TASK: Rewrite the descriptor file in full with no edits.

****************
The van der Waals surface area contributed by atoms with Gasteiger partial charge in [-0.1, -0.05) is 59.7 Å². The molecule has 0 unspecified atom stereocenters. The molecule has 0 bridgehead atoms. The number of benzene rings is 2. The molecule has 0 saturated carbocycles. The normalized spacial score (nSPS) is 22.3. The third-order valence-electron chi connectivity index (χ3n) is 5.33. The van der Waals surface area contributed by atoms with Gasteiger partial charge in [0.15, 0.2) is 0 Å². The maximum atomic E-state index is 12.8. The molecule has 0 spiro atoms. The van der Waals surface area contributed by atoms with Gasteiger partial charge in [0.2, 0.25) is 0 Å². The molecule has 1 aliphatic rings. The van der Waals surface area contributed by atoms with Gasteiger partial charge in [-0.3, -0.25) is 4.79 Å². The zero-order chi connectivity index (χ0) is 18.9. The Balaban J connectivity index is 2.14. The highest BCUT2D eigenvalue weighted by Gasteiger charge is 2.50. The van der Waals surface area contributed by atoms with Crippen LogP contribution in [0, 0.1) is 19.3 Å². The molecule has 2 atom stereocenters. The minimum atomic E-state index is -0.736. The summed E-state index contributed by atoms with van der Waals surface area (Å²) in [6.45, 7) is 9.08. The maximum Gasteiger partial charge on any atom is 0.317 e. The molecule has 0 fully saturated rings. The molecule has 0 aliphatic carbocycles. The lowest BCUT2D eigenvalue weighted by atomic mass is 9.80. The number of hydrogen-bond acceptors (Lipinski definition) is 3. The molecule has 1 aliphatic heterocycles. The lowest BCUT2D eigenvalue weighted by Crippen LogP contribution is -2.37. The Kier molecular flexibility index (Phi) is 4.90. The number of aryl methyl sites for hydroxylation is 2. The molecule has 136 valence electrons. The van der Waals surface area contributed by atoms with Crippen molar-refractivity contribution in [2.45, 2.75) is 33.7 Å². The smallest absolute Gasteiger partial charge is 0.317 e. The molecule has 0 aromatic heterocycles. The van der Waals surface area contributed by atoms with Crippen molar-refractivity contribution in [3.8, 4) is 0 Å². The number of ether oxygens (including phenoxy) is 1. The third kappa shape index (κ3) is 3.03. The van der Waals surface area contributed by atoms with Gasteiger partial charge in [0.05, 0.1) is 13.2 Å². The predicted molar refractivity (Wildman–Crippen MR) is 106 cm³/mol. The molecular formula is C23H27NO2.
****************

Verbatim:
The van der Waals surface area contributed by atoms with Gasteiger partial charge in [-0.1, -0.05) is 59.7 Å². The molecule has 0 unspecified atom stereocenters. The molecule has 0 bridgehead atoms. The number of benzene rings is 2. The molecule has 0 saturated carbocycles. The normalized spacial score (nSPS) is 22.3. The third-order valence-electron chi connectivity index (χ3n) is 5.33. The van der Waals surface area contributed by atoms with Gasteiger partial charge in [0.15, 0.2) is 0 Å². The maximum atomic E-state index is 12.8. The molecule has 0 spiro atoms. The van der Waals surface area contributed by atoms with Gasteiger partial charge in [0.2, 0.25) is 0 Å². The molecule has 1 aliphatic rings. The van der Waals surface area contributed by atoms with Gasteiger partial charge in [-0.3, -0.25) is 4.79 Å². The zero-order chi connectivity index (χ0) is 18.9. The Balaban J connectivity index is 2.14. The highest BCUT2D eigenvalue weighted by Gasteiger charge is 2.50. The van der Waals surface area contributed by atoms with Crippen LogP contribution in [0, 0.1) is 19.3 Å². The molecule has 2 atom stereocenters. The minimum atomic E-state index is -0.736. The summed E-state index contributed by atoms with van der Waals surface area (Å²) in [6.45, 7) is 9.08. The maximum Gasteiger partial charge on any atom is 0.317 e. The molecule has 0 fully saturated rings. The molecule has 0 aliphatic carbocycles. The lowest BCUT2D eigenvalue weighted by atomic mass is 9.80. The number of hydrogen-bond acceptors (Lipinski definition) is 3. The molecule has 1 aliphatic heterocycles. The lowest BCUT2D eigenvalue weighted by Crippen LogP contribution is -2.37. The Kier molecular flexibility index (Phi) is 4.90. The number of aryl methyl sites for hydroxylation is 2. The molecule has 136 valence electrons. The van der Waals surface area contributed by atoms with Crippen molar-refractivity contribution in [2.45, 2.75) is 33.7 Å². The smallest absolute Gasteiger partial charge is 0.317 e. The molecule has 0 aromatic heterocycles. The van der Waals surface area contributed by atoms with Crippen molar-refractivity contribution in [3.8, 4) is 0 Å². The number of ether oxygens (including phenoxy) is 1. The third kappa shape index (κ3) is 3.03. The van der Waals surface area contributed by atoms with Gasteiger partial charge in [0.05, 0.1) is 13.2 Å². The predicted molar refractivity (Wildman–Crippen MR) is 106 cm³/mol. The molecular formula is C23H27NO2.